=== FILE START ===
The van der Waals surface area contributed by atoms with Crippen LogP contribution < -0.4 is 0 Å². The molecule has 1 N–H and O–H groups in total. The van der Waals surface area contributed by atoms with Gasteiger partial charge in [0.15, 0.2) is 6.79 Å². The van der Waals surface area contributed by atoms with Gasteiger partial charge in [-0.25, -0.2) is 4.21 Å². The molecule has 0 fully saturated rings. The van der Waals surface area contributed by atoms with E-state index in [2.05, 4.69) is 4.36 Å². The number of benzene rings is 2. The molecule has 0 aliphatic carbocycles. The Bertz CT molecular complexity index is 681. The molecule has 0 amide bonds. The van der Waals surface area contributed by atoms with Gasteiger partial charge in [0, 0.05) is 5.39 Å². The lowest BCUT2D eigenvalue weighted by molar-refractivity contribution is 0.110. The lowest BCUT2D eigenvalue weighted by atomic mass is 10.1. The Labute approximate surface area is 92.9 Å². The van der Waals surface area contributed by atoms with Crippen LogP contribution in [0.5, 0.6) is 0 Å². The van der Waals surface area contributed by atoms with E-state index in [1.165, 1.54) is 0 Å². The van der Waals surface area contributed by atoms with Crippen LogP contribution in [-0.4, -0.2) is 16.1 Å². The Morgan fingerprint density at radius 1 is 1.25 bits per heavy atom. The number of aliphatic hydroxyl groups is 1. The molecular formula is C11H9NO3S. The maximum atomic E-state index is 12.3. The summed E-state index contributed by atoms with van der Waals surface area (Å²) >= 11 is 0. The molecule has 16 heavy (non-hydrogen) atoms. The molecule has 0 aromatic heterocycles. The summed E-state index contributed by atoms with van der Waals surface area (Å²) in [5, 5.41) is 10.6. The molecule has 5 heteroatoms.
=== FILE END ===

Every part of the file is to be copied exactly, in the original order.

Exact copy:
The van der Waals surface area contributed by atoms with Crippen LogP contribution < -0.4 is 0 Å². The molecule has 1 N–H and O–H groups in total. The van der Waals surface area contributed by atoms with Gasteiger partial charge in [0.15, 0.2) is 6.79 Å². The van der Waals surface area contributed by atoms with Gasteiger partial charge in [-0.25, -0.2) is 4.21 Å². The molecule has 0 fully saturated rings. The van der Waals surface area contributed by atoms with E-state index in [2.05, 4.69) is 4.36 Å². The number of benzene rings is 2. The molecule has 0 aliphatic carbocycles. The Bertz CT molecular complexity index is 681. The molecule has 0 amide bonds. The van der Waals surface area contributed by atoms with Gasteiger partial charge in [0, 0.05) is 5.39 Å². The lowest BCUT2D eigenvalue weighted by molar-refractivity contribution is 0.110. The lowest BCUT2D eigenvalue weighted by atomic mass is 10.1. The Labute approximate surface area is 92.9 Å². The van der Waals surface area contributed by atoms with Crippen LogP contribution in [0.5, 0.6) is 0 Å². The van der Waals surface area contributed by atoms with E-state index in [1.165, 1.54) is 0 Å². The van der Waals surface area contributed by atoms with Crippen LogP contribution in [-0.4, -0.2) is 16.1 Å². The Morgan fingerprint density at radius 1 is 1.25 bits per heavy atom. The number of aliphatic hydroxyl groups is 1. The molecular formula is C11H9NO3S. The maximum atomic E-state index is 12.3. The summed E-state index contributed by atoms with van der Waals surface area (Å²) >= 11 is 0. The molecule has 16 heavy (non-hydrogen) atoms. The molecule has 0 aromatic heterocycles. The summed E-state index contributed by atoms with van der Waals surface area (Å²) in [5, 5.41) is 10.6. The molecule has 5 heteroatoms.